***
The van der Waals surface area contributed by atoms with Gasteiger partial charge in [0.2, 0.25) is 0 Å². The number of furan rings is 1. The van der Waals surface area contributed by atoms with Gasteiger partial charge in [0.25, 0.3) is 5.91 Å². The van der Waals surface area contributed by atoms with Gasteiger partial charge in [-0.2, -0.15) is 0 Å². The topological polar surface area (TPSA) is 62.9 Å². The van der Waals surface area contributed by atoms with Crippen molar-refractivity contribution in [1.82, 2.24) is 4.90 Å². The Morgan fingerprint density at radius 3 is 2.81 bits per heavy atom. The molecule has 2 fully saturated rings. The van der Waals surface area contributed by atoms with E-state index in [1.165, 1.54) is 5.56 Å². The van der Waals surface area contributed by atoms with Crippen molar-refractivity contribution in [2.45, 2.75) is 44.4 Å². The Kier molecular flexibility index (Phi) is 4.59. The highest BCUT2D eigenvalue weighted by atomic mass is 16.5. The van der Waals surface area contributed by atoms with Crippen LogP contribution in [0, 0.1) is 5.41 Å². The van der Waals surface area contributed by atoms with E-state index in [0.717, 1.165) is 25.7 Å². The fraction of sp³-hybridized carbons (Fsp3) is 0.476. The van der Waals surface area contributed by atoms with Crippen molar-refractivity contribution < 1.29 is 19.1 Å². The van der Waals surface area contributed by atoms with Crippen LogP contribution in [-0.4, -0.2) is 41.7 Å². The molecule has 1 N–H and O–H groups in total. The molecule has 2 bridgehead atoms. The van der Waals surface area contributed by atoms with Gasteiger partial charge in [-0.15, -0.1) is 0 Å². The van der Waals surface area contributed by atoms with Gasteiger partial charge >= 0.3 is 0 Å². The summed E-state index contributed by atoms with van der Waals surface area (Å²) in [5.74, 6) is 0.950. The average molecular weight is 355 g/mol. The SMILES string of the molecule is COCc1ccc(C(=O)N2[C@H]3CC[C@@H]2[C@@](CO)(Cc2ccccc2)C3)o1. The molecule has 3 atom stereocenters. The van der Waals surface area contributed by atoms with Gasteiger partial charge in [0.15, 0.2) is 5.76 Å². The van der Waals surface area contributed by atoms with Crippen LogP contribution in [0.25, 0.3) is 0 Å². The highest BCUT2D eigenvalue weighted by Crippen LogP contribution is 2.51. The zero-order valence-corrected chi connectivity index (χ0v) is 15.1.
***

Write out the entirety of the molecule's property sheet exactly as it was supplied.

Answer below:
The van der Waals surface area contributed by atoms with Gasteiger partial charge in [0.2, 0.25) is 0 Å². The number of furan rings is 1. The van der Waals surface area contributed by atoms with Gasteiger partial charge in [0.25, 0.3) is 5.91 Å². The van der Waals surface area contributed by atoms with Gasteiger partial charge in [-0.2, -0.15) is 0 Å². The topological polar surface area (TPSA) is 62.9 Å². The van der Waals surface area contributed by atoms with Crippen molar-refractivity contribution in [1.82, 2.24) is 4.90 Å². The Morgan fingerprint density at radius 3 is 2.81 bits per heavy atom. The molecule has 2 fully saturated rings. The van der Waals surface area contributed by atoms with E-state index in [1.165, 1.54) is 5.56 Å². The van der Waals surface area contributed by atoms with Crippen molar-refractivity contribution in [2.45, 2.75) is 44.4 Å². The Kier molecular flexibility index (Phi) is 4.59. The highest BCUT2D eigenvalue weighted by atomic mass is 16.5. The van der Waals surface area contributed by atoms with Crippen LogP contribution in [0, 0.1) is 5.41 Å². The van der Waals surface area contributed by atoms with E-state index in [0.717, 1.165) is 25.7 Å². The fraction of sp³-hybridized carbons (Fsp3) is 0.476. The van der Waals surface area contributed by atoms with Crippen molar-refractivity contribution < 1.29 is 19.1 Å². The van der Waals surface area contributed by atoms with Crippen LogP contribution in [-0.4, -0.2) is 41.7 Å². The molecule has 1 N–H and O–H groups in total. The molecule has 2 bridgehead atoms. The van der Waals surface area contributed by atoms with Gasteiger partial charge in [-0.15, -0.1) is 0 Å². The van der Waals surface area contributed by atoms with Gasteiger partial charge >= 0.3 is 0 Å². The summed E-state index contributed by atoms with van der Waals surface area (Å²) in [5.74, 6) is 0.950. The average molecular weight is 355 g/mol. The SMILES string of the molecule is COCc1ccc(C(=O)N2[C@H]3CC[C@@H]2[C@@](CO)(Cc2ccccc2)C3)o1. The molecule has 3 atom stereocenters. The van der Waals surface area contributed by atoms with Gasteiger partial charge in [0.15, 0.2) is 5.76 Å². The van der Waals surface area contributed by atoms with Crippen LogP contribution in [0.25, 0.3) is 0 Å². The highest BCUT2D eigenvalue weighted by Crippen LogP contribution is 2.51. The zero-order valence-corrected chi connectivity index (χ0v) is 15.1.